Compression & Transfer Molding
Discussed in this section are two molding techniques widely used for thermosetting polymers and elastomers. For thermoplastics, these techniques cannot match the efficiency of injection molding, except for very special applications.
Compression molding is an old and widely used molding process for thermosetting plastics. Its applications also include thermoplastic phonograph records, rubber tires, and various polymer matrix composite parts. The process, illustrated for a TS plastic; consists of (1) loading a precise amount of molding compound, called the charge, into the bottom half of a heated mold; (2) bringing the mold halves together to compress the charge, forcing it to flow and conform to the shape of the cavity; (3) heating the charge by means of the hot mold to polymerize and cure the material into a solidified part; and (4) opening the mold halves and removing the part from the cavity.
Compression molding for thermoplastics: (1) charge is loaded, (2) and (3) charge is compressed and cured, and (4) opening the mold halves and removing the part from the cavity.
The initial charge of molding compound can be in any of several forms, including powders or pellets, liquid, or preform. The amount of polymer must be precisely controlled to obtain repeatable consistency in the molded product. It has become common practice to preheat the charge prior to its placement into the mold; this softens the polymer and shortens the production cycle time. Preheating methods include infrared heaters, convection heating in an oven, and use of a heated rotating screw in a barrel. The latter technique (borrowed from injection molding) is also used to meter the amount of the charge.
Compression molding presses are oriented vertically and contain two platens to which the mold halves are fastened. The presses involve either of two types of actuation: (1) upstroke of the bottom platen or (2) down stroke of the top platen, the former being the more common machine configuration. They are generally powered by a hydraulic cylinder that can be designed to provide clamping capacities up to several hundred tons.
Molds for compression molding are generally simpler than their injection mold counterparts. There is no sprue and runner system in a compression mold, and the process itself is generally limited to simpler part geometries due to the lower flow capabilities of the starting thermosetting materials. However, provision must be made for heating the mold, usually accomplished by electric resistance heating, steam, or hot oil circulation. Compression molds can be classified as hand molds, used for trial runs; semiautomatic, in which the press follows a programmed cycle but the operator manually loads and unloads the press; and automatic, which operate under a fully automatic press cycle (including automatic loading and unloading).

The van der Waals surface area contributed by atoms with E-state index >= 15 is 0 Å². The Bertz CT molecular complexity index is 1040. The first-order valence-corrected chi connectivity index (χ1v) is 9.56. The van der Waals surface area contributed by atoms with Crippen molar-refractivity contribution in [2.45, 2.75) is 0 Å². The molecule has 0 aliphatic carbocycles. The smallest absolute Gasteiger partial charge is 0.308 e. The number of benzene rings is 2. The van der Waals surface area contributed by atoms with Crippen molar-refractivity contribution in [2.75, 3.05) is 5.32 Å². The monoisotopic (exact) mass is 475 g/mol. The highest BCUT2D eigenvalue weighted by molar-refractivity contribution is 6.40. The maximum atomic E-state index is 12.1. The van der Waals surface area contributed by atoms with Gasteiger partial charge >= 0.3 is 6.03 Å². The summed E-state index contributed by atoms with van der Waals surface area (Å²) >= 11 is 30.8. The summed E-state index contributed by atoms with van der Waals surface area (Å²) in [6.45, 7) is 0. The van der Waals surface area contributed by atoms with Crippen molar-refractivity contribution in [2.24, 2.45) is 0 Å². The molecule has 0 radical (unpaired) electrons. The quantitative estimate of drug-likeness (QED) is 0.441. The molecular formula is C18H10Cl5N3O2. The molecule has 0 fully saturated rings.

Materials for compression molding include phenolics, melamine, urea-formaldehyde, epoxies, urethanes, and elastomers. Typical TS plastic moldings include electric plugs, sockets, and housings; pot handles, and dinnerware plates. Advantages noted for compression molding in these applications include: molds that are simpler, less expensive, and require low maintenance; less scrap; and low residual stresses in the molded parts (thus favoring this process for flat thin parts such as phonograph records). A typical disadvantage is longer cycle times and therefore lower production rates than injection molding.
In this process, a thermosetting charge (preform) is loaded into a chamber immediately ahead of the mold cavity, where it is heated; pressure is then applied to force the softened polymer to flow into the heated mold where curing occurs. There are two variants of the process: (a) pot transfer molding, in which the charge is injected from a “pot” through a vertical sprue channel into the cavity; and (b) plunger transfer molding, in which the charge is injected by means of a plunger from a heated well through lateral channels into the mold cavity. In both cases, scrap is produced each cycle in the form of the leftover material in the base of the well and lateral channels, called the cull. In addition, the sprue in pot transfer is scrap material. Because the polymers are thermosetting, the scrap cannot be recovered.
Transfer molding is closely related to compression molding, because it is utilized on the same polymer types (thermosets and elastomers). One can also see similarities to injection molding, in the way the charge is preheated in a separate chamber and then injected into the mold. Transfer molding is capable of molding part shapes that are more intricate than compression molding but not as intricate as injection molding. Transfer molding also lends itself to molding with inserts, in which a metal or ceramic insert is placed into the cavity prior to injection, and the heated plastic bonds to the insert during molding.
(a) Pot transfer molding, and (b) plunger transfer molding. Cycle in both processes is (1) charge is loaded into pot; (2) softened polymer is pressed into mold cavity and cured; and (3) part is ejected.
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